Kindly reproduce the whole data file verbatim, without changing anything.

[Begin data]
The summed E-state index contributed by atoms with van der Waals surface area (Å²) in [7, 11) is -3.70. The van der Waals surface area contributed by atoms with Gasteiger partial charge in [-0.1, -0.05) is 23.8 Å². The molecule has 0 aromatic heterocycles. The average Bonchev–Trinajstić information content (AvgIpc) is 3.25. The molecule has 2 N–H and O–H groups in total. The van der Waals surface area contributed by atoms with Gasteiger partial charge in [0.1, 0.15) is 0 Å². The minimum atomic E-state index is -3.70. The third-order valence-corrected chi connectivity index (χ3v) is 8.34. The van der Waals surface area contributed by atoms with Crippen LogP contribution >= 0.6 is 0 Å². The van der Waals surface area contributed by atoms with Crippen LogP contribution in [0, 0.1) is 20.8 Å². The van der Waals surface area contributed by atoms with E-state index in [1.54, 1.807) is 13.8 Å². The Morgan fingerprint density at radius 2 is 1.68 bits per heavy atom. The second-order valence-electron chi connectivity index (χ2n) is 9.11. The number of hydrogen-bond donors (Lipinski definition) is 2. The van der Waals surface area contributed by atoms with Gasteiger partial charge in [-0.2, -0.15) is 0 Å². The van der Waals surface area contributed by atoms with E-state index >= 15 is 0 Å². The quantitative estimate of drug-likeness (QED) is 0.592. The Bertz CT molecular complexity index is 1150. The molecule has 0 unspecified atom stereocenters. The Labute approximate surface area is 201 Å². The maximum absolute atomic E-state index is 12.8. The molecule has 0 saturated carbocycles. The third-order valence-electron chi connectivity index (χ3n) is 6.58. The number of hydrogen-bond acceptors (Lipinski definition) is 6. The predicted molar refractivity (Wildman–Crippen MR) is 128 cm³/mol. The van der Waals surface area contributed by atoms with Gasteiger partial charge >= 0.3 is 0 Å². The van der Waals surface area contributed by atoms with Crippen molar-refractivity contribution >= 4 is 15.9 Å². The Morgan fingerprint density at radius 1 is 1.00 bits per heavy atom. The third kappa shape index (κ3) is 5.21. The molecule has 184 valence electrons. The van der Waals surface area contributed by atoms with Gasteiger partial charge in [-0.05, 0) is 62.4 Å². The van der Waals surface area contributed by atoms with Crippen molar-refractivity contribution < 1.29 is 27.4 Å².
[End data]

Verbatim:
The summed E-state index contributed by atoms with van der Waals surface area (Å²) in [7, 11) is -3.70. The van der Waals surface area contributed by atoms with Gasteiger partial charge in [-0.1, -0.05) is 23.8 Å². The molecule has 0 aromatic heterocycles. The average Bonchev–Trinajstić information content (AvgIpc) is 3.25. The molecule has 2 N–H and O–H groups in total. The van der Waals surface area contributed by atoms with Gasteiger partial charge in [0.1, 0.15) is 0 Å². The minimum atomic E-state index is -3.70. The third-order valence-corrected chi connectivity index (χ3v) is 8.34. The van der Waals surface area contributed by atoms with Crippen LogP contribution >= 0.6 is 0 Å². The van der Waals surface area contributed by atoms with Crippen LogP contribution in [0, 0.1) is 20.8 Å². The van der Waals surface area contributed by atoms with E-state index in [1.54, 1.807) is 13.8 Å². The Morgan fingerprint density at radius 2 is 1.68 bits per heavy atom. The second-order valence-electron chi connectivity index (χ2n) is 9.11. The number of hydrogen-bond donors (Lipinski definition) is 2. The van der Waals surface area contributed by atoms with Gasteiger partial charge in [-0.2, -0.15) is 0 Å². The van der Waals surface area contributed by atoms with E-state index >= 15 is 0 Å². The quantitative estimate of drug-likeness (QED) is 0.592. The Bertz CT molecular complexity index is 1150. The molecule has 0 unspecified atom stereocenters. The Labute approximate surface area is 201 Å². The maximum absolute atomic E-state index is 12.8. The molecule has 0 saturated carbocycles. The third-order valence-electron chi connectivity index (χ3n) is 6.58. The number of hydrogen-bond acceptors (Lipinski definition) is 6. The predicted molar refractivity (Wildman–Crippen MR) is 128 cm³/mol. The van der Waals surface area contributed by atoms with Gasteiger partial charge >= 0.3 is 0 Å². The van der Waals surface area contributed by atoms with Crippen molar-refractivity contribution >= 4 is 15.9 Å². The Morgan fingerprint density at radius 1 is 1.00 bits per heavy atom. The third kappa shape index (κ3) is 5.21. The molecule has 184 valence electrons. The van der Waals surface area contributed by atoms with Gasteiger partial charge in [-0.05, 0) is 62.4 Å². The van der Waals surface area contributed by atoms with Crippen molar-refractivity contribution < 1.29 is 27.4 Å².